Steve Giannetti: …loved. (Laughs)

Victoria Pope: By a subset of people who love to travel and like knowing about places and like the idea of reading several stories about a region or a city at once. And I have to say, I think quite a few people fit that.

Steve Giannetti: If you were going to go to Paris and you read this magazine, I think you’d have a huge head start on seeing the city in a way that probably you would not have experienced in a first-time journey. And that’s what our people want. The traveler from Smithsonian; the cultural traveler wants to learn about things that are new. Not new in the fact that they’re brand-new, but they’re uncovered. They like to discover and they’re curious and that’s the type of person that we want to read this. The ability to take this content and grow it out is something that I’m excited about as well.

Samir Husni: What is the initial launch; can you share some numbers?

Steve Giannetti: We’re putting out 150,000 on the newsstand and I have some alternate distribution going into some cruise lines as well. So, it’s probably about 170,000 altogether.

Samir Husni: Will the magazine have subscriptions or be strictly on the newsstands in the beginning?

Steve Giannetti: Good question. What we did, Samir, was a pre-launch email exchange with some of our list to see if they would buy the magazine in advance. And the response has been very robust, so that’s good. And we have a card in the magazine that asks the reader if they’d like to receive it, I want to get that feedback. I would love to grow it, but right now I think you have to establish the beat ship with the fact that if it works on the newsstand, I would love to grow it, yes. But we have to wait and see what the consumer says here first, if that makes sense.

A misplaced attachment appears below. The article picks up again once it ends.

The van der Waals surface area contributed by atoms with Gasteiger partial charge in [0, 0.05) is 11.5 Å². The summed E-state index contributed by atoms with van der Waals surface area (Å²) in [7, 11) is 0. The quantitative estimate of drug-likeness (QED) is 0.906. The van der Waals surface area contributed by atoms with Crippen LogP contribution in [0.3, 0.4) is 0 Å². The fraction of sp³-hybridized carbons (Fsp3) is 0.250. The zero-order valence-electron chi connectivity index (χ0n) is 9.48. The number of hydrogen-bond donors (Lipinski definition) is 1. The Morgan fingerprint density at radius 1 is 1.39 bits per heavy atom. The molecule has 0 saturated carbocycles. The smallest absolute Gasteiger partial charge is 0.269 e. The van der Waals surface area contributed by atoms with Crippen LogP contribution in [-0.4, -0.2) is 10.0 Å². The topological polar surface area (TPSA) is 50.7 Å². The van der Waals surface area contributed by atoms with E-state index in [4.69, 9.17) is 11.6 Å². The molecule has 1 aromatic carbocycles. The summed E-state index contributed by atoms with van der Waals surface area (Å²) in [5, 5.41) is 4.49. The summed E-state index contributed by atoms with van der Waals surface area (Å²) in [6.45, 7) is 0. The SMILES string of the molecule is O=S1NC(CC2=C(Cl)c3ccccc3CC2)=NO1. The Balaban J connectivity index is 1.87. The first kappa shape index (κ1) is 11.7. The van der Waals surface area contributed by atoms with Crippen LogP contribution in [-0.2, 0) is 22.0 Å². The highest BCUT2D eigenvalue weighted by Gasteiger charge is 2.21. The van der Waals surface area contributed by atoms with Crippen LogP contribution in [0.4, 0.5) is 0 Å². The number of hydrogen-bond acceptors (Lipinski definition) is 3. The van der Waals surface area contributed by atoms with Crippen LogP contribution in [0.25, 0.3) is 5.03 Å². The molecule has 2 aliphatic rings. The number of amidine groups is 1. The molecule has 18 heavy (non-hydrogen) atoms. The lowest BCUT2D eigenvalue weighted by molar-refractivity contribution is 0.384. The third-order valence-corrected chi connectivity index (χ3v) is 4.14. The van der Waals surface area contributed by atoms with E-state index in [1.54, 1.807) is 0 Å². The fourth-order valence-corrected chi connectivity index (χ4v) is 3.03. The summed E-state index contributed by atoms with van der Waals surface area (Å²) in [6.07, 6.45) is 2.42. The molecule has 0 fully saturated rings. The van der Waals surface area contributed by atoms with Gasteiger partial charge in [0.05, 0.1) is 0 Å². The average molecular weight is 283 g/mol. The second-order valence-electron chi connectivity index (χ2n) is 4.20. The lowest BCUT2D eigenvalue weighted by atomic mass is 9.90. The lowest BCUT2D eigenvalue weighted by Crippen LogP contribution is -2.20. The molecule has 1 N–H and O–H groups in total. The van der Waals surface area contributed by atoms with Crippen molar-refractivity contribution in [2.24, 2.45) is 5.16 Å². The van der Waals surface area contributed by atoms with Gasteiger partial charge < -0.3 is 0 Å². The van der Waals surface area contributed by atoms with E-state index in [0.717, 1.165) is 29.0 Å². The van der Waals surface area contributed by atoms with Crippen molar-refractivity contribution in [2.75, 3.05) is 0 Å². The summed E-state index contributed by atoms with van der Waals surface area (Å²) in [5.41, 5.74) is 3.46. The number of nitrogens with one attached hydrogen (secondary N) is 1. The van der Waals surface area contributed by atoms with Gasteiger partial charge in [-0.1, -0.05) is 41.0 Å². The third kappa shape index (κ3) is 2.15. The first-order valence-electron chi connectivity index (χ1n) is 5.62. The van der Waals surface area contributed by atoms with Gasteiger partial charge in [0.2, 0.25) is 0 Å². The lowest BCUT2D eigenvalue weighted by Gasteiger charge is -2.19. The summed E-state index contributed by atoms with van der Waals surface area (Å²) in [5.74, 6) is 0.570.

Samir Husni: Most good magazine launches considered the newsstand as their acid test; if it worked on the newsstand first, then they could go from there.

Steve Giannetti: That’s exactly right. We’re confident that this is going to work, that’s why we’ve committed to four of these.

Samir Husni: Victoria, would you think it was a horrible nightmare if Steve came to you and said let’s do this magazine monthly?

Victoria Pope: (Laughs)

Steve Giannetti: (Laughs too) Yes, the answer is yes.

Victoria Pope: Definitely. (Laughing) That would be an impossibility, but we do need to grow in a lot of ways. We need to grow both in having more editorial products, whether they are specials that come out of Journeys or other things. I have lots of ideas of things that we could produce. I want to spend my free time that I’ll someday have, building up our digital extensions, because I feel there is so much that I could do to help them. We want to make at lists of eating, for example, with the feature that we have on food and the history of food, a very regular and important feature digitally, so I’m trying to get people every week to write something on the subject of food history. We have many things to do beyond the print location.

Steve Giannetti: So, the growth process is to not necessarily increase frequency, it’s increasing the engagement with the consumer in different areas of this great content. And I think if we can do that, frequency will become part of it, but that’s really not going to be our barometer of growth. You don’t want to be just pumping out magazines that don’t have the quality that we have with the Smithsonian. Quality is something we always strive for, whether it’s the magazine or anything else we do. We always ask the question, is this going to represent the brand that we have to represent?

Samir Husni: Anything else either of you would like to add?